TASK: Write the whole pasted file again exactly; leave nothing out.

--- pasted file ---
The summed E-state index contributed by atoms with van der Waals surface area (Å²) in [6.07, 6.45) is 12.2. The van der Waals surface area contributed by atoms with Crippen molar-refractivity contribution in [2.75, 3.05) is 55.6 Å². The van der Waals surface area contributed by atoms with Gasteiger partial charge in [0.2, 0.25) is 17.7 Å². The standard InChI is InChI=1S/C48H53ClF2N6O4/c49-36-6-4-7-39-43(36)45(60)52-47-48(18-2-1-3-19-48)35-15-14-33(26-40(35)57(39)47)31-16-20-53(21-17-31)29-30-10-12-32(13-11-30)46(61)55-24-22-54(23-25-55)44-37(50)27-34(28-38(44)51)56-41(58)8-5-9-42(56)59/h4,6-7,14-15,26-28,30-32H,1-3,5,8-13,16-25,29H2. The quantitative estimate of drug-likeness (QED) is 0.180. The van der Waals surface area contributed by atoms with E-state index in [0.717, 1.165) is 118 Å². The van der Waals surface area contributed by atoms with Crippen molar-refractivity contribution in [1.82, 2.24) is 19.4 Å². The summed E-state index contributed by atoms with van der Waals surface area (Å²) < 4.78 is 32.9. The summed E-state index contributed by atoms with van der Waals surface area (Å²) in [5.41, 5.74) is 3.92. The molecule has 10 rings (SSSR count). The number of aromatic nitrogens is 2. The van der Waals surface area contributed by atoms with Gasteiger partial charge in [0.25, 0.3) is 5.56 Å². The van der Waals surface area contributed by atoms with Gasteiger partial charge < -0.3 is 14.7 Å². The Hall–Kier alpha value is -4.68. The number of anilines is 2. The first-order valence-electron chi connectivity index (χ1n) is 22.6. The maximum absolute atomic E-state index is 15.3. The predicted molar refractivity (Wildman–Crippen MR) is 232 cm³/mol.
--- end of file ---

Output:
The summed E-state index contributed by atoms with van der Waals surface area (Å²) in [6.07, 6.45) is 12.2. The van der Waals surface area contributed by atoms with Crippen molar-refractivity contribution in [2.75, 3.05) is 55.6 Å². The van der Waals surface area contributed by atoms with Gasteiger partial charge in [0.2, 0.25) is 17.7 Å². The standard InChI is InChI=1S/C48H53ClF2N6O4/c49-36-6-4-7-39-43(36)45(60)52-47-48(18-2-1-3-19-48)35-15-14-33(26-40(35)57(39)47)31-16-20-53(21-17-31)29-30-10-12-32(13-11-30)46(61)55-24-22-54(23-25-55)44-37(50)27-34(28-38(44)51)56-41(58)8-5-9-42(56)59/h4,6-7,14-15,26-28,30-32H,1-3,5,8-13,16-25,29H2. The quantitative estimate of drug-likeness (QED) is 0.180. The van der Waals surface area contributed by atoms with E-state index in [0.717, 1.165) is 118 Å². The van der Waals surface area contributed by atoms with Crippen molar-refractivity contribution in [1.82, 2.24) is 19.4 Å². The summed E-state index contributed by atoms with van der Waals surface area (Å²) < 4.78 is 32.9. The summed E-state index contributed by atoms with van der Waals surface area (Å²) in [5.41, 5.74) is 3.92. The molecule has 10 rings (SSSR count). The number of aromatic nitrogens is 2. The van der Waals surface area contributed by atoms with Gasteiger partial charge in [0.25, 0.3) is 5.56 Å². The van der Waals surface area contributed by atoms with Gasteiger partial charge < -0.3 is 14.7 Å². The Hall–Kier alpha value is -4.68. The number of anilines is 2. The first-order valence-electron chi connectivity index (χ1n) is 22.6. The maximum absolute atomic E-state index is 15.3. The predicted molar refractivity (Wildman–Crippen MR) is 232 cm³/mol.